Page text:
The site (and images) that I will be critiquing for this assignment is none other than www.ebay.com. The reason I chose this site to critique the images of is because I use this site quite frequently for my online shopping, and the use of images throughout the site are absolutely pertinent to one’s shopping experience. The amount of images on the homepage of Ebay alone is about 70 – images galore, basically. The cumulative file size reads to be 26.61 KB. The images on the webpage serve several purposes: to attract potential shoppers, to display information about the product being sold (for example, a shirt may be shown in various colors to let the shopper know their choices are virtually endless), and also, images are often times swapped out every 30 seconds or so on the homepage to let the viewer know that there are a variety of things you could possibly buy in just one visit on the site. Without the images being used, it’s impossible to actually shop – I mean technically, you could click on an item and purchase it but why in the world would you do that without actually seeing the item’s picture first? This is exactly why so many images are used and why the images are imperative to have for each item being sold and advertised – without images, there won’t be any shoppers. I believe that the use of images on the website are perfect; shoppers and buyers alike have the ability to upload and view images of products to help educate customers on what’s being sold.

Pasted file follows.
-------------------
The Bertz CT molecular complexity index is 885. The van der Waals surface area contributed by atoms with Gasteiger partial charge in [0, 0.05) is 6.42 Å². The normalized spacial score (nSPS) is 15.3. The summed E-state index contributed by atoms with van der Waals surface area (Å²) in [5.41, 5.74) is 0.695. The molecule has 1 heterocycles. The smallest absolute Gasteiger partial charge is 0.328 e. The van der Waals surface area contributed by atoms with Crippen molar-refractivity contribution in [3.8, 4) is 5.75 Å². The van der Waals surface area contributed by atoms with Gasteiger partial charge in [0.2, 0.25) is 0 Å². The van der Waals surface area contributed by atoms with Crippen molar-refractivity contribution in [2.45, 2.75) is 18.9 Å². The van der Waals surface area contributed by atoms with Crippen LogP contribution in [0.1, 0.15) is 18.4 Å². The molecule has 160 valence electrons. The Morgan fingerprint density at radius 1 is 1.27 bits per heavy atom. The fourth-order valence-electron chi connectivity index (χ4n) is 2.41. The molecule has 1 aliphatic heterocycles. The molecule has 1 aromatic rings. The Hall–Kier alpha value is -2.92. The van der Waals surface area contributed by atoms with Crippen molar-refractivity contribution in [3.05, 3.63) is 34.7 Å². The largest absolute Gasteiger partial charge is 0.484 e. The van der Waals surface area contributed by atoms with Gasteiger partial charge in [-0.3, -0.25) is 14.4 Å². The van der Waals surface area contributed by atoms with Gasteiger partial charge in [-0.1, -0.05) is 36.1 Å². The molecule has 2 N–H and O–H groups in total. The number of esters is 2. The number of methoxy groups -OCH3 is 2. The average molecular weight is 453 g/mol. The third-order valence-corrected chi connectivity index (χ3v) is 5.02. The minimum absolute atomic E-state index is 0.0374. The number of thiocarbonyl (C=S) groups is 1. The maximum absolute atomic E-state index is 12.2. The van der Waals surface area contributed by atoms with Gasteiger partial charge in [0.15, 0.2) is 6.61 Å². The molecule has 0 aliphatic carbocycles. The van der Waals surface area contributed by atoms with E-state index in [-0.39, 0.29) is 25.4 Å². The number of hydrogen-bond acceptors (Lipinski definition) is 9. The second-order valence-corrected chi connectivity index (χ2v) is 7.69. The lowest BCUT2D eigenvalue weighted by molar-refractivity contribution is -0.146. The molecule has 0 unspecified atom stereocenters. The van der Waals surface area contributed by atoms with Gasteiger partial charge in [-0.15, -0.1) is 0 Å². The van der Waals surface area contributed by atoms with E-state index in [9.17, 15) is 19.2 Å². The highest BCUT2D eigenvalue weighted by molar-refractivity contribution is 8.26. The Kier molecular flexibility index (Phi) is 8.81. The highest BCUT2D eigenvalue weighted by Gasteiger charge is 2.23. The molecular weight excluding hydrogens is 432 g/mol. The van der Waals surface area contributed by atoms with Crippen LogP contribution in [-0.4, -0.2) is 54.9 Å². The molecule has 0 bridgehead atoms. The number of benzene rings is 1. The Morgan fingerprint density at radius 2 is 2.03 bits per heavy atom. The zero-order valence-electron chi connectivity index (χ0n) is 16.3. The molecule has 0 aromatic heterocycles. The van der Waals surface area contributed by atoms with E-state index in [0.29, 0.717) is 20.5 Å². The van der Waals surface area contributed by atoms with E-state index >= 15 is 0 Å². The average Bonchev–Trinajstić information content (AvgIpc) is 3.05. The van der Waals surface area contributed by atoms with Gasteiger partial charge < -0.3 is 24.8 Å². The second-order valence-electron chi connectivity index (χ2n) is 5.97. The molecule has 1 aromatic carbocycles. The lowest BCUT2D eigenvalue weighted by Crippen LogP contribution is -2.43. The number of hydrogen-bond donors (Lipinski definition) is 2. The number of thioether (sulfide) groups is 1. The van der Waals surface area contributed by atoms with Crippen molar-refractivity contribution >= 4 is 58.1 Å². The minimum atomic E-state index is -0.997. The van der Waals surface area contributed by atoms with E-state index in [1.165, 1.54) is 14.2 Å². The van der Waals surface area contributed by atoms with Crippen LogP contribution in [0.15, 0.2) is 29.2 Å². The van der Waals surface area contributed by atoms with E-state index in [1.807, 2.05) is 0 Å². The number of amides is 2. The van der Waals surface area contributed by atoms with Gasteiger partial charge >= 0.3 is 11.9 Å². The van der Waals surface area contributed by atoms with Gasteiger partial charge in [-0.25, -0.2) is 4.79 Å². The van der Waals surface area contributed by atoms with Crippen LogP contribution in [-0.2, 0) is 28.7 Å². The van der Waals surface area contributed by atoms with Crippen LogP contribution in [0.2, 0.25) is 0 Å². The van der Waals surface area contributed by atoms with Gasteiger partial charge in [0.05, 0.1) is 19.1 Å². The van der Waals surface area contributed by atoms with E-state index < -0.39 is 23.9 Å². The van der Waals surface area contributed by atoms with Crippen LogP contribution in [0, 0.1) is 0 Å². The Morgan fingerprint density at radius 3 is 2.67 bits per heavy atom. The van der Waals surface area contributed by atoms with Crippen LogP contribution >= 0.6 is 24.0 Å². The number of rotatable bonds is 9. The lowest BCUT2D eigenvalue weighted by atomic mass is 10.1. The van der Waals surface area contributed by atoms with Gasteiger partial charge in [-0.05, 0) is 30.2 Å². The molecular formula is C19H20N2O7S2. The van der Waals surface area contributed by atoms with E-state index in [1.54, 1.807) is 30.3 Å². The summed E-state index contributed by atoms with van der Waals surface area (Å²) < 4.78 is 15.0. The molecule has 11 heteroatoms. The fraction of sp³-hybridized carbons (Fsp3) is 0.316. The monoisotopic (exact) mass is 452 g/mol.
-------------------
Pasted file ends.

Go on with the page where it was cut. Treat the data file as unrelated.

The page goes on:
My screenshot of the Ebay home page is attached.
You’re right. For the majority of shoppers, having product images makes shopping for an item online convenient. There is a segment of web users who cannot easily view images for one reason or another. Maybe they have a visual impairment of some kind. It is important to know, when designing a site, who the audience may be and how they will be accessing the site. Some people will use assistive devices to help them read content and navigate the web. Something to keep in mind.